Recent developments in whole-genome mapping approaches for the chromatin interactome (such as Hi-C) have offered new insights into 3D genome organization. However, our knowledge of the evolutionary patterns of 3D genome structures in mammalian species remains surprisingly limited. In particular, there are no existing phylogenetic-model based methods to analyze chromatin interactions as continuous features across different species. Here we develop a new probabilistic model, named phylogenetic hidden Markov random field (Phylo-HMRF), to identify evolutionary patterns of 3D genome structures based on multi-species Hi-C data by jointly utilizing spatial constraints among genomic loci and continuous-trait evolutionary models. The effectiveness of Phylo-HMRF is demonstrated in both simulation evaluation and application to real Hi-C data. We used Phylo-HMRF to uncover cross-species 3D genome patterns based on Hi-C data from the same cell type in four primate species (human, chimpanzee, bonobo, and gorilla). The identified evolutionary patterns of 3D genome organization correlate with features of genome structure and function, including long-range interactions, topologically-associating domains (TADs), and replication timing patterns. This work provides a new framework that utilizes general types of spatial constraints to identify evolutionary patterns of continuous genomic features and has the potential to reveal the evolutionary principles of 3D genome organization.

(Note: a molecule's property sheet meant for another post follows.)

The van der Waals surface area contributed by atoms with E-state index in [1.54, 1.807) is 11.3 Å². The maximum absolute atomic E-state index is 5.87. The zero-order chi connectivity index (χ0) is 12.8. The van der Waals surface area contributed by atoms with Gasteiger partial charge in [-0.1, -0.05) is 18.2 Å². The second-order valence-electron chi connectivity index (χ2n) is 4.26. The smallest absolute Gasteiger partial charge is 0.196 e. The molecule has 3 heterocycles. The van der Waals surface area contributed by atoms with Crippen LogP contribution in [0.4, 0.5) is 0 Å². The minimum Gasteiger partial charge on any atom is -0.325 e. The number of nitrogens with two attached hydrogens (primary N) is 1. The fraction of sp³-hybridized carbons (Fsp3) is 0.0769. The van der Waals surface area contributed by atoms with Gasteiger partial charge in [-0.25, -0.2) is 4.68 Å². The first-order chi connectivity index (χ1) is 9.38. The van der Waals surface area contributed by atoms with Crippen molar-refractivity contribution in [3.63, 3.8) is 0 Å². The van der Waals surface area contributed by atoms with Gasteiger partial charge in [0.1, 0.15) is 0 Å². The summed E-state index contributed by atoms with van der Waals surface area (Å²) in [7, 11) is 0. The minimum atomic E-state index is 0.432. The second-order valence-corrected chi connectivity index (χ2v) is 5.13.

- Downloaded 1,798 times
- Download rankings, all-time:
- Site-wide: 15,332
- In bioinformatics: 1,574
- Year to date:
- Site-wide: 190,834
- Since beginning of last month:
- Site-wide: 154,550
Downloads over time
Distribution of downloads per paper, site-wide
- 27 Nov 2020: The website and API now include results pulled from medRxiv as well as bioRxiv.
- 18 Dec 2019: We're pleased to announce PanLingua, a new tool that enables you to search for machine-translated bioRxiv preprints using more than 100 different languages.
- 21 May 2019: PLOS Biology has published a community page about Rxivist.org and its design.
- 10 May 2019: The paper analyzing the Rxivist dataset has been published at eLife.
- 1 Mar 2019: We now have summary statistics about bioRxiv downloads and submissions.
- 8 Feb 2019: Data from Altmetric is now available on the Rxivist details page for every preprint. Look for the "donut" under the download metrics.
- 30 Jan 2019: preLights has featured the Rxivist preprint and written about our findings.
- 22 Jan 2019: Nature just published an article about Rxivist and our data.
- 13 Jan 2019: The Rxivist preprint is live!